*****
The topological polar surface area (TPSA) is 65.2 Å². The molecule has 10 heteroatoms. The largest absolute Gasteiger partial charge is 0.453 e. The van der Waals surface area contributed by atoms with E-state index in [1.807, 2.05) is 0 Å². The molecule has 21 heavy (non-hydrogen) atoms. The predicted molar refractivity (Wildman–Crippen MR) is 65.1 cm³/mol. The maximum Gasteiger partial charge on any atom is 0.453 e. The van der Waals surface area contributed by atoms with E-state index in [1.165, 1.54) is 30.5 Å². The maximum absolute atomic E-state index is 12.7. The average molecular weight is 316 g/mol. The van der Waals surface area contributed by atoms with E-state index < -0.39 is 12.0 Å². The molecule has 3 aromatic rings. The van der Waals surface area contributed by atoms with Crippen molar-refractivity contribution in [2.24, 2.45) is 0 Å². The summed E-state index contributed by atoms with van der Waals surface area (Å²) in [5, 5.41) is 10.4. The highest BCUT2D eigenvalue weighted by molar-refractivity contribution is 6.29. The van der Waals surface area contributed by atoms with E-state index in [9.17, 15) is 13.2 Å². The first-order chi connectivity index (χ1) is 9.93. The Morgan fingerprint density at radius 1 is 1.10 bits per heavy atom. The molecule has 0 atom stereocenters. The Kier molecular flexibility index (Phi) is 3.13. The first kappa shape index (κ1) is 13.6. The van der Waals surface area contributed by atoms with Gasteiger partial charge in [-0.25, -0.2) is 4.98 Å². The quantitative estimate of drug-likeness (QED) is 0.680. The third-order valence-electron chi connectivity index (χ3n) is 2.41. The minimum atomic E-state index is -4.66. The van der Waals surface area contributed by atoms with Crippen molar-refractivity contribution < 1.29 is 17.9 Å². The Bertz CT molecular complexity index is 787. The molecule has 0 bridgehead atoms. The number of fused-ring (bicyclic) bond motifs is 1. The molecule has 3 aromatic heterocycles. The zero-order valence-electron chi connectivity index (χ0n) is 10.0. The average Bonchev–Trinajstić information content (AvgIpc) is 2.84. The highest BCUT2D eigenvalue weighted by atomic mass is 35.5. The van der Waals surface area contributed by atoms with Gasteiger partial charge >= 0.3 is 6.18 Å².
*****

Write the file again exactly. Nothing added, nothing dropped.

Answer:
The topological polar surface area (TPSA) is 65.2 Å². The molecule has 10 heteroatoms. The largest absolute Gasteiger partial charge is 0.453 e. The van der Waals surface area contributed by atoms with E-state index in [1.807, 2.05) is 0 Å². The molecule has 21 heavy (non-hydrogen) atoms. The predicted molar refractivity (Wildman–Crippen MR) is 65.1 cm³/mol. The maximum Gasteiger partial charge on any atom is 0.453 e. The van der Waals surface area contributed by atoms with E-state index in [1.165, 1.54) is 30.5 Å². The maximum absolute atomic E-state index is 12.7. The average molecular weight is 316 g/mol. The van der Waals surface area contributed by atoms with E-state index < -0.39 is 12.0 Å². The molecule has 3 aromatic rings. The van der Waals surface area contributed by atoms with Crippen molar-refractivity contribution in [2.24, 2.45) is 0 Å². The summed E-state index contributed by atoms with van der Waals surface area (Å²) in [5, 5.41) is 10.4. The highest BCUT2D eigenvalue weighted by molar-refractivity contribution is 6.29. The van der Waals surface area contributed by atoms with E-state index in [9.17, 15) is 13.2 Å². The first-order chi connectivity index (χ1) is 9.93. The Morgan fingerprint density at radius 1 is 1.10 bits per heavy atom. The molecule has 0 atom stereocenters. The Kier molecular flexibility index (Phi) is 3.13. The first kappa shape index (κ1) is 13.6. The van der Waals surface area contributed by atoms with Gasteiger partial charge in [-0.25, -0.2) is 4.98 Å². The quantitative estimate of drug-likeness (QED) is 0.680. The third-order valence-electron chi connectivity index (χ3n) is 2.41. The minimum atomic E-state index is -4.66. The van der Waals surface area contributed by atoms with Crippen molar-refractivity contribution < 1.29 is 17.9 Å². The Bertz CT molecular complexity index is 787. The molecule has 0 bridgehead atoms. The number of fused-ring (bicyclic) bond motifs is 1. The molecule has 3 aromatic heterocycles. The zero-order valence-electron chi connectivity index (χ0n) is 10.0. The average Bonchev–Trinajstić information content (AvgIpc) is 2.84. The highest BCUT2D eigenvalue weighted by atomic mass is 35.5. The van der Waals surface area contributed by atoms with Gasteiger partial charge >= 0.3 is 6.18 Å².